Avni Doshi was born in New Jersey in 1982 and is currently based in Dubai. She won the Tibor Jones South Asia Prize in 2013 and a Charles Pick Fellowship at the University of East Anglia in 2014. Her debut novel, Burnt Sugar, was shortlisted for the Booker Prize 2020. The novel is published in India as Girl in White Cotton, where it won the Sushila Devi Award 2021.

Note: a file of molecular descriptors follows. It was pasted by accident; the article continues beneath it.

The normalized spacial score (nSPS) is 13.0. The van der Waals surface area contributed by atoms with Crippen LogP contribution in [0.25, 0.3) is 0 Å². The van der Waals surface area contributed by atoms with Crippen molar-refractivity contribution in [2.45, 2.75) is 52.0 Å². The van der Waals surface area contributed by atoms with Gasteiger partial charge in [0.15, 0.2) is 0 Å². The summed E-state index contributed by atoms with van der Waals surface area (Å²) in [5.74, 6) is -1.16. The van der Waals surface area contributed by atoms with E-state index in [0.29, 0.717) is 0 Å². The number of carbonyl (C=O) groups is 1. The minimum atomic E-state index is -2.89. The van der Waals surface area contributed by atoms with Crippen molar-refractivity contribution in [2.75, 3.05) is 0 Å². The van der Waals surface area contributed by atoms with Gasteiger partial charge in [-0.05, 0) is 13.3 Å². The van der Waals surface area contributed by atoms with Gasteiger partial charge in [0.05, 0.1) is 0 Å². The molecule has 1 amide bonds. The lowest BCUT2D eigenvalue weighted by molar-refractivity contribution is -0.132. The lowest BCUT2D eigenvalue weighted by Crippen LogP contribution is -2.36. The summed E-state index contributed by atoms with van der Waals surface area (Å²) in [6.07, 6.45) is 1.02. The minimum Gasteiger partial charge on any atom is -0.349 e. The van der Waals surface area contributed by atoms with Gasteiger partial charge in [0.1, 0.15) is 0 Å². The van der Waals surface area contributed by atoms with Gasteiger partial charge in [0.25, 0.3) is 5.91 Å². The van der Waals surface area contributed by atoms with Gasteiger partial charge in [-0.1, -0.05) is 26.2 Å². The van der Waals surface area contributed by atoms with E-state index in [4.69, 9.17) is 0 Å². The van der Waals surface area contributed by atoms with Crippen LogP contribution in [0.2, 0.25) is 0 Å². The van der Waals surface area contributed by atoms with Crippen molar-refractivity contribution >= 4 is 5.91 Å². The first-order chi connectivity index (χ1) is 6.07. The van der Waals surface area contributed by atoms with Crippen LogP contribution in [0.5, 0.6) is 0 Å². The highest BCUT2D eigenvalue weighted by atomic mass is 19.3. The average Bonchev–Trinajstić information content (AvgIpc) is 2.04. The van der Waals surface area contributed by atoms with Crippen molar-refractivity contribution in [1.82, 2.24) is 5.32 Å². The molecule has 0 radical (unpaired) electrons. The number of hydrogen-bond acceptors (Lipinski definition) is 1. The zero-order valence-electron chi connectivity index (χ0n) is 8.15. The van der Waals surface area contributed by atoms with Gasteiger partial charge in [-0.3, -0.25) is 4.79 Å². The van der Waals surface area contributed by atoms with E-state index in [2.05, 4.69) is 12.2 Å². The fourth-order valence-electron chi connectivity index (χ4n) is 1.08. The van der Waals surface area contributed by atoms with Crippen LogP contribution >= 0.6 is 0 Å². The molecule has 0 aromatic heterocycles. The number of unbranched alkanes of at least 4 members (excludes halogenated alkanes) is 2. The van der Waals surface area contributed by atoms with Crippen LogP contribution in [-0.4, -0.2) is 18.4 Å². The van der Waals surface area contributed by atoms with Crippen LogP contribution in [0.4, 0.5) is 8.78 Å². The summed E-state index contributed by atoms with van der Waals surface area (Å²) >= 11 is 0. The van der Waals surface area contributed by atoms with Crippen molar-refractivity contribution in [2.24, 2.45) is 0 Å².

An unsettling, sinewy debut, startling in its venom and disarming in its humour from the very first sentence Extraordinary. Exquisitely written, painfully exhilarating, impossible to put down... An elegant family story that sizzles with hatred... Come for the effortlessly stylish writing, stay for the boiling wrath * Observer * Arresting and fiercely intelligent, disarmingly witty and frank... Horror stories from the past seep into the present, as Doshi builds her portrait of a fractured mother-daughter relationship * Sunday Times * A masterclass. Crisp, engaging, perfectly tragic in the way that families often tend to be... Doshi writes sharply, in no-nonsense prose, not a single sentence in the book can be omitted... Avni Doshi is a force to watch out for in the literary world * Scroll * A corrosive, compulsive debut * Sunday Telegraph (five stars) * Subtle, intelligent, thrilling, visceral This caustic tale of a destructive mother-daughter bond is as potent as its title might suggest... It bristles with sharp, chilly aphorisms... Doshi's visceral debut is a no-holds-barred excavation of how hate can both poison and sustain * Daily Mail * Scouringly brilliant, a blazing debut that sticks in the mind like caramel blackened to the bottom of a pan... Doshi draws our relationships, both with the truth and with other people, with words that glitter sharp as shards of broken mirror * Buro. * When does self-determination become selfishness? What can you learn from a bad mother? ...Sorrowful, sceptical and electrifyingly truthful about mothers and daughters -- Shahidha Bari * Guardian * A sly, slippery, often heartbreaking novel about the role memory plays within families * Stylist * A raw, vividly described exploration of the toxic relationship between two women who are forever bound together * Good Housekeeping * Burnt Sugar straddles the line between pain and beauty. It makes the stomach churn. And, like all great literature, it prompts the question of the reader: is this you? * Bad Form * Acerbic, full of wit and cool intelligence - every sentence is a coiled spring and each psychological portrait burns itself into the mind. I couldn't put it down Daring and deliciously dark, Burnt Sugar will keep you gripped until the very last sentence Raw, wise and cuttingly funny on love and cruelty, marriage and motherhood, art and illness, and one woman's fight for her sense of self Avni Doshi quietly, cleanly, slices through the heart... Impeccably insightful, carved from love, rage, and grief, here all embellishment is discarded, all artifice shorn - motherhood, family, memory, language - to reveal something devastating about our relationships, with ourselves and with those closest to us * Janice Pariat, author of 'The Nine-Chambered Heart' * A brilliant debut, about mothers and daughters, that manages be acerbic and brittle all at the same time A courageous novel written in spare, gleaming sentences. It made me hold my breath and gather it up again * Tishani Doshi, author of 'Girls Are Coming Out of the Woods' * Beautifully grotesque, vivid, unexpected. Doshi knows her characters so intimately I felt I could reach out and touch the skin they're in * Diksha Basu, author of 'The Windfall' * Crystalline, surgical, compulsively readable. An examination of toxic relationships and the ties that bind us A disturbing tale of memory and forgetfulness, questioning the relevance and the authenticity of both * Indian Express * Taut, unsettling, ferocious Avni Doshi writes fearlessly, with a cruel, almost terrifying intelligence. I was discomfited and exhilarated